This turned out to be a good move. The certificates themselves sold out before Christmas! The “Star Wars Early Bird Certificate Package,” which sold for about $10, almost couldn’t be had at all in big cities. Kenner did rush some Star Wars products to the market for Christmas, including jigsaw puzzles and a hokey board game. They too sold out almost immediately. Kids wanted Star Wars, and their parents seemingly would pay any price to get it.

When the figures themselves finally did come out, it was a big deal. There were only eight at first: Luke Skywalker, Princess Leia, Han Solo, Darth Vader, Chewie, Ben Kenobi, C3pO and R2D2. They were four inches tall and extremely primitive by modern action figure standards. I remember seeing an ad for the figures in a Star Wars comic book from spring 1978, and the ad was more exciting than the rest of the comic. I also remember the day I got my first figures. Luke and Han Solo were the first ones I had. I was 6 years old.

This video shows the action figure ad in the exact comic book I remember reading back in 1978.

The rest is history, and history that you probably know. From these eight originals, a vast progeny sprang up, with Kenner eventually modeling every major character (and many minor ones) from the original Star Wars movies. By 1985, when the original line of toys ended, Kenner had made something like $1 billion on the toys. George Lucas bitterly complained that he’d given away the toy rights for a song, so he saw much less of that billion than he probably thought he was entitled to. Economically speaking it was the gift that kept on giving: when Lucas decided to make the dreadful prequels in the 1990s, Kenner had a whole new universe of figures to make and sell, and an excuse to reboot all the old ones. Whoever signed on the dotted line for Kenner in May 1977 made one of the most epic decisions in business history.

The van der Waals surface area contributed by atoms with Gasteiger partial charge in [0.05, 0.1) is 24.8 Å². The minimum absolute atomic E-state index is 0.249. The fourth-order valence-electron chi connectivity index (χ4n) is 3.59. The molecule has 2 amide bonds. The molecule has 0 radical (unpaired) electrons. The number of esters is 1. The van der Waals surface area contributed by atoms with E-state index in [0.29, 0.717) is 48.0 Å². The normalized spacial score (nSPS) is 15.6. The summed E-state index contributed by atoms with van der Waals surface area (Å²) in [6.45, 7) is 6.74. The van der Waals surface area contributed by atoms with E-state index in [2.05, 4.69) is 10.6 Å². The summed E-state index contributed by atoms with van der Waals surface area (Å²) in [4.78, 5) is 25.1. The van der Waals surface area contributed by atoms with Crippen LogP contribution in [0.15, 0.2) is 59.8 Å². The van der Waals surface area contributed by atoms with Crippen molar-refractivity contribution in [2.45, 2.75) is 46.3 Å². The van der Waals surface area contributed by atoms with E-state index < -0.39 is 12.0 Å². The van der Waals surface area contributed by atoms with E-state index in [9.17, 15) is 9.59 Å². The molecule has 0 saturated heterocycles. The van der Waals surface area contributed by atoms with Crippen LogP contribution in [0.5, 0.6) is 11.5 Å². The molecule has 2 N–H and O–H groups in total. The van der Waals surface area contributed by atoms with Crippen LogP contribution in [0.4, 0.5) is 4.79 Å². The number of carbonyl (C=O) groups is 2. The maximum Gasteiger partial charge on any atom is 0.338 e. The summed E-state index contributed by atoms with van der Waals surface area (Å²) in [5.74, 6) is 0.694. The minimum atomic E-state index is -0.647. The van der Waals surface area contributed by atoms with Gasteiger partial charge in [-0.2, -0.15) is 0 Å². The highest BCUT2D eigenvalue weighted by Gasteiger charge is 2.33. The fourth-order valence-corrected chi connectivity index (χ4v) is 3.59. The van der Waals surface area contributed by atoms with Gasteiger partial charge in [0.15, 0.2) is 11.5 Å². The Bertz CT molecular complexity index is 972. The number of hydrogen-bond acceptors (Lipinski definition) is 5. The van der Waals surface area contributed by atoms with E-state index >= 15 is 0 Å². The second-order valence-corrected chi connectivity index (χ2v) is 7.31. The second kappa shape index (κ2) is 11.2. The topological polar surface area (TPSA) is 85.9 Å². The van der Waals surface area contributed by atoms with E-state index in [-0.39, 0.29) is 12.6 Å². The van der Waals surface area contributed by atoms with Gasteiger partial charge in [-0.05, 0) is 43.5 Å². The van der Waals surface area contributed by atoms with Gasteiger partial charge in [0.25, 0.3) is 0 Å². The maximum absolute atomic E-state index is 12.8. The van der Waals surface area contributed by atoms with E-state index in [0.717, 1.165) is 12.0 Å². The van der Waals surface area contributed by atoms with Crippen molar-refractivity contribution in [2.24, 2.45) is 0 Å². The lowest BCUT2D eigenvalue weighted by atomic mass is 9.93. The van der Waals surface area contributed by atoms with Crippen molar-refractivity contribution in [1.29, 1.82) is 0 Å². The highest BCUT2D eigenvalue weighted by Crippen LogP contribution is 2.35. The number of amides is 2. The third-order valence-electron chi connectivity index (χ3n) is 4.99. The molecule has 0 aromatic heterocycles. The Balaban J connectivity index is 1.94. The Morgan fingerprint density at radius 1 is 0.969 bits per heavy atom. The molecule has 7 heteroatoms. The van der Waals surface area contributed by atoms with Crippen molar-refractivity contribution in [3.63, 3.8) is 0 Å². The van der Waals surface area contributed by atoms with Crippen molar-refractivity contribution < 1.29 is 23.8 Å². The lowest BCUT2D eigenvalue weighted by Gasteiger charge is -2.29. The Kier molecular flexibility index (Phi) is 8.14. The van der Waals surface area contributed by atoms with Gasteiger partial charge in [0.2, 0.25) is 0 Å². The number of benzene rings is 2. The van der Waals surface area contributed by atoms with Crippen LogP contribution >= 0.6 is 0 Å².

The Star Wars action figures and their story, moreover, became the blueprint for the almost relentless waves of toy merchandising that have spewed like geysers out of every Hollywood franchise that could possibly warrant it (and a lot that didn’t). Three decades after getting my first Star Wars figures, my nephew, then age 4, was clamoring for toys based on the animated Disney movie Cars–a merchandising empire that finally eclipsed Star Wars in scope and dollars. Like me in 1978, he had to have every single one. Who knows what chunk of manmade climate change has resulted from the manufacture of all the plastic that has gone into the millions of toys that tried to follow in Star Wars‘s footsteps, but, thousands of years after our civilization is dead, an alien archaeologist somewhere will exhume an old midden of human detritus, and pull out a little four-inch effigy of Darth Vader. The empire of Star Wars toys will probably outlast us.

The image of the Star Wars figures is by Flickr user JD Hancock and is used/relicensed under Creative Commons Attribution 2.0 license.